and not due to his or her own credibility judgments, speculation or lay opinion."
McGoffin v. Barnhart, 288 F.3d 1248, 1252 (10th Cir. 2002) (quotation omitted).
And this court "held years ago that an ALJ's assertion that a family doctor
naturally advocates his patient's cause is not a good reason to reject his opinion as
a treating physician." Id. at 1253 (citing Frey v. Bowen, 816 F.2d 508,
Thus, the ALJ did not follow the correct legal standards in considering the opinions of Dr. Ashley and Dr. Cooper, nor are the ALJ's reasons for completely rejecting those opinions supported by substantial evidence.
Opinion of Dr. May
Dr. May diagnosed Ms. King with unspecified psychosis, major recurrent depression, and a history of anxiety. Aplt. App. at 608. In his mental Medical Source Statement, Dr. May reached conclusions substantially similar to those of Dr. Ashley regarding Ms. King's marked impairments. He indicated that Ms. King had marked impairment in her ability to understand, remember and carry out detailed instructions; to maintain attention and concentration for extended periods of time; to perform activities within a schedule, and to maintain regular attendance, and be punctual within customary tolerances. She further exhibited marked impairment in the ability to complete a normal work day and workweek without interruptions from psychologically based symptoms and to perform at a consistent pace without an unreasonable number and length of rest periods. Her ability to interact appropriately with the general public, to respond appropriately to changes in work setting, and to travel in unfamiliar places or use public transportation was also markedly impaired. Id. at 606-07.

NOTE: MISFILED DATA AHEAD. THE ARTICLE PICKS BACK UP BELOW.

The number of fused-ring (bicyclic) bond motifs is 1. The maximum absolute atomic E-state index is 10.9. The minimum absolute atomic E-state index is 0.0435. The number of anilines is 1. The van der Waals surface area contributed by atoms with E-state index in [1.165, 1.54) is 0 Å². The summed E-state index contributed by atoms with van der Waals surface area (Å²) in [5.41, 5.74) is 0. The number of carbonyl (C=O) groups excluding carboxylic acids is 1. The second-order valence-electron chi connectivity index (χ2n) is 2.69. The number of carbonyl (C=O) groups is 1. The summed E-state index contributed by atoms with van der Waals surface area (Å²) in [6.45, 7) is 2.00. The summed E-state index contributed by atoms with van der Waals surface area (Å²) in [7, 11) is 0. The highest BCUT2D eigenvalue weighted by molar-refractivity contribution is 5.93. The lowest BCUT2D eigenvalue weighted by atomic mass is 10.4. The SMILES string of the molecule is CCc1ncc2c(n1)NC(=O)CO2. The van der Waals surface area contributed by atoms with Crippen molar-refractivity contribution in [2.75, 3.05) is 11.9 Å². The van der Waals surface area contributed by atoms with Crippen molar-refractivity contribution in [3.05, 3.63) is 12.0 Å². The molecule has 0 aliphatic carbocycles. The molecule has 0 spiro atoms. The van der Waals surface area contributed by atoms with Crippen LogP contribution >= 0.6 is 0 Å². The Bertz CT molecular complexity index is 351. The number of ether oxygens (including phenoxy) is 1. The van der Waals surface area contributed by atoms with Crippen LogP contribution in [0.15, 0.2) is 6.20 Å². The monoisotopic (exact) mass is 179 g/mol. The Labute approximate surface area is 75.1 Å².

In rejecting Dr. May's opinion the ALJ stated:
I find that Dr. May's assessment is deficient, without supportive medical documentation. His only written comments were that the claimant was functionally limited, but he did not describe a medically determinable impairment that could reasonably cause such limitations. He provided no clinical signs in support of his conclusions. He did not refer to reports of individual providers, hospitals, or clinics, and he did not indicate on what basis, if any, his treatment of the claimant would support his conclusions. His assessment is clearly based on the claimant's subjective complaints, which I do not find to be fully credible.
Aplt. Br., tab 1, at 7.
This conclusion is unsupported by substantial evidence. Initially, there is abundant supportive medical documentation in the record from other treating sources that is consistent with Dr. May's opinion.(3) The ALJ also apparently overlooked a medical exam form in which Dr. May diagnosed Ms. King with unspecified psychosis, major recurrent depression, and a history of anxiety. Aplt. App. at 608. He recommended medications to control her psychosis and her moods. Id. We view those conditions as medically determinable impairments that could reasonably cause the limitations identified by Dr. May in his mental Medical Source Statement. Further, as a treating physician, Dr. May had the opportunity to observe Ms. King and her various signs and symptoms. As we have recently reiterated, "'a psychological opinion may rest either on observed signs and symptoms or on psychological tests.'" Langley, 373 F.3d at 1122 (quoting Robinson v. Barnhart, 366 F.3d 1078, 1083 (10th Cir. 2004)). As such, Dr. May's observations about Ms. King's functional limitations constitute specific medical findings. Id.